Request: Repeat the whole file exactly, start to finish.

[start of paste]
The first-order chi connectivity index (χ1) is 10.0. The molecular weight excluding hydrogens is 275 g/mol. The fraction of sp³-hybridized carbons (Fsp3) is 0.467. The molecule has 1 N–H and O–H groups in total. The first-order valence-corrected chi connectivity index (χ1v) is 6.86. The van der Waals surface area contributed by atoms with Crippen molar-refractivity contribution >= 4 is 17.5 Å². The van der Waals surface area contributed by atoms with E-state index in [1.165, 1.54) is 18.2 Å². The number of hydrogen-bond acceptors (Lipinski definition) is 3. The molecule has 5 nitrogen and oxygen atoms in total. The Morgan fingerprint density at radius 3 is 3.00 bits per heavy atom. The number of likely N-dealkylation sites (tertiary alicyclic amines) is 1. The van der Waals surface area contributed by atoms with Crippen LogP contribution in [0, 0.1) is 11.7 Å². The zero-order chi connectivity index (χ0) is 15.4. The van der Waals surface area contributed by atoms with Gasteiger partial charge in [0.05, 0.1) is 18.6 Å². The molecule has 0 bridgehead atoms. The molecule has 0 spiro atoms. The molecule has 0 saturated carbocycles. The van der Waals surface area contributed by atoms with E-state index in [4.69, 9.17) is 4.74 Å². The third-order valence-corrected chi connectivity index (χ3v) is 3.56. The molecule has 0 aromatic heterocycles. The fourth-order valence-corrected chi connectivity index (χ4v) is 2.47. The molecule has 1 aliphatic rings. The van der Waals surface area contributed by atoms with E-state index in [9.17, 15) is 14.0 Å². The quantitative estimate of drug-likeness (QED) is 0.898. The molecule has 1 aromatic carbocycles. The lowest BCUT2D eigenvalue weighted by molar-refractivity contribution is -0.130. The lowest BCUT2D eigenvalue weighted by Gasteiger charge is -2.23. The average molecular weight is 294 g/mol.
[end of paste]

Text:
The first-order chi connectivity index (χ1) is 10.0. The molecular weight excluding hydrogens is 275 g/mol. The fraction of sp³-hybridized carbons (Fsp3) is 0.467. The molecule has 1 N–H and O–H groups in total. The first-order valence-corrected chi connectivity index (χ1v) is 6.86. The van der Waals surface area contributed by atoms with Crippen molar-refractivity contribution >= 4 is 17.5 Å². The van der Waals surface area contributed by atoms with E-state index in [1.165, 1.54) is 18.2 Å². The number of hydrogen-bond acceptors (Lipinski definition) is 3. The molecule has 5 nitrogen and oxygen atoms in total. The Morgan fingerprint density at radius 3 is 3.00 bits per heavy atom. The number of likely N-dealkylation sites (tertiary alicyclic amines) is 1. The van der Waals surface area contributed by atoms with Crippen LogP contribution in [0, 0.1) is 11.7 Å². The zero-order chi connectivity index (χ0) is 15.4. The van der Waals surface area contributed by atoms with Gasteiger partial charge in [0.05, 0.1) is 18.6 Å². The molecule has 0 bridgehead atoms. The molecule has 0 spiro atoms. The molecule has 0 saturated carbocycles. The van der Waals surface area contributed by atoms with E-state index in [4.69, 9.17) is 4.74 Å². The third-order valence-corrected chi connectivity index (χ3v) is 3.56. The molecule has 0 aromatic heterocycles. The fourth-order valence-corrected chi connectivity index (χ4v) is 2.47. The molecule has 1 aliphatic rings. The van der Waals surface area contributed by atoms with E-state index in [9.17, 15) is 14.0 Å². The quantitative estimate of drug-likeness (QED) is 0.898. The molecule has 1 aromatic carbocycles. The lowest BCUT2D eigenvalue weighted by molar-refractivity contribution is -0.130. The lowest BCUT2D eigenvalue weighted by Gasteiger charge is -2.23. The average molecular weight is 294 g/mol.